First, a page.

On March 30, Rosalinda Aguilar, 30, of Carbondale was charged by Glenwood Springs police on suspicion of first-degree burglary, third-degree assault, first-degree criminal trespass, reckless driving and duty upon striking unattended property. She allegedly went into her ex-boyfriend’s home around 3 a.m., threw a TV remote at his chest, then ran into his vehicle with her car. She was arrested a little while later on suspicion of drunken driving at the intersection of highways 82 and 133 by the Garfield County Sheriff’s Office, with assistance from the Carbondale Police Department. -On April 3, Glenwood Springs police pulled over a vehicle after the driver allegedly failed to use his turn signal. Joseph L. Poswilko, 18, of Aurora was arrested on suspicion of drunken driving under 21 years old and underage drinking. -On April 2, Glenwood Springs police arrested Robert D. Hogancamp, 28, of Lakewood on suspicion of drunken driving, DUI per se, driving with a suspended license and speeding. -On April 4, Glenwood Springs arrested two 18-year-old Silt passengers after pulling over the car they were in and arresting the driver for suspicion of drunken driving. Alan Palm Scott and Cean Jeryl Prebble were both arrested on suspicion of underage possession of alcohol. -On April 5, Glenwood Springs police responded to a report of a man obstructing the roadway on Cooper Avenue shortly after 2 a.m. They arrested Glen T. Shinn, 41, of Silt on suspicion of obstructing the roadway, second-degree assault, resisting arrest and disorderly conduct. -On April 6, Glenwood Springs police received a report of a domestic disturbance. They reportedly found out a woman was upset with her husband for going to a bar, so she allegedly scratched his face several times. Martha Pelaez-Bernal, 34, of Glenwood Springs was arrested on suspicion of third-degree assault.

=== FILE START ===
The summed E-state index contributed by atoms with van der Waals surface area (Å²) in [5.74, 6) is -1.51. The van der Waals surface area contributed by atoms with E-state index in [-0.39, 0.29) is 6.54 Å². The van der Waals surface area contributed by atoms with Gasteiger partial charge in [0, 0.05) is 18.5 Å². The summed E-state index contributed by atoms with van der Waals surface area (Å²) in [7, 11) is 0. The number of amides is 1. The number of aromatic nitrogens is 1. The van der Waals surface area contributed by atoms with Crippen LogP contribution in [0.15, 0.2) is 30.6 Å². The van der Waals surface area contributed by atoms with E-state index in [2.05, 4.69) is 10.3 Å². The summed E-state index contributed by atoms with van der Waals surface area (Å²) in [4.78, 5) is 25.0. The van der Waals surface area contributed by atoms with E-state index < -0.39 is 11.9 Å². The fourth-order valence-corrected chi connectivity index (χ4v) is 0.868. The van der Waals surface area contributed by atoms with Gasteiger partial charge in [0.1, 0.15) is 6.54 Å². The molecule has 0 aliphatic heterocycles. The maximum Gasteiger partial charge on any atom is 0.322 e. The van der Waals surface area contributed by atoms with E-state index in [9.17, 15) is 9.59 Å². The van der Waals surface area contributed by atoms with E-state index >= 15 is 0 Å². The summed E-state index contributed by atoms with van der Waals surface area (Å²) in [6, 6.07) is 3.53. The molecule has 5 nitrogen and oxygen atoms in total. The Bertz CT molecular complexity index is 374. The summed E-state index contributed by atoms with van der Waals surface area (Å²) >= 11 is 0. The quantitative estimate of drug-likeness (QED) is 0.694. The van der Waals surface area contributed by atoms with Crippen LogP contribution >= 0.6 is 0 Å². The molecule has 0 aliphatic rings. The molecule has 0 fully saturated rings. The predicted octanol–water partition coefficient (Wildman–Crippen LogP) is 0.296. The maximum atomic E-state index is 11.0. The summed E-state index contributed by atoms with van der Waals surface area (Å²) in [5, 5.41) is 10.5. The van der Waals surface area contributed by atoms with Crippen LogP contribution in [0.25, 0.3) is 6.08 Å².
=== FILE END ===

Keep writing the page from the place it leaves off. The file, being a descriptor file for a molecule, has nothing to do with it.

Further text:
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A report released this month by the Center for Colorado River Studies says that in order to sustainably manage the river in the face of climate change, officials need alternative management paradigms and a different way of thinking compared with the status quo. Estimates about how much water the Upper Colorado River Basin states will use in the future are a problem that needs rethinking, according to the white paper.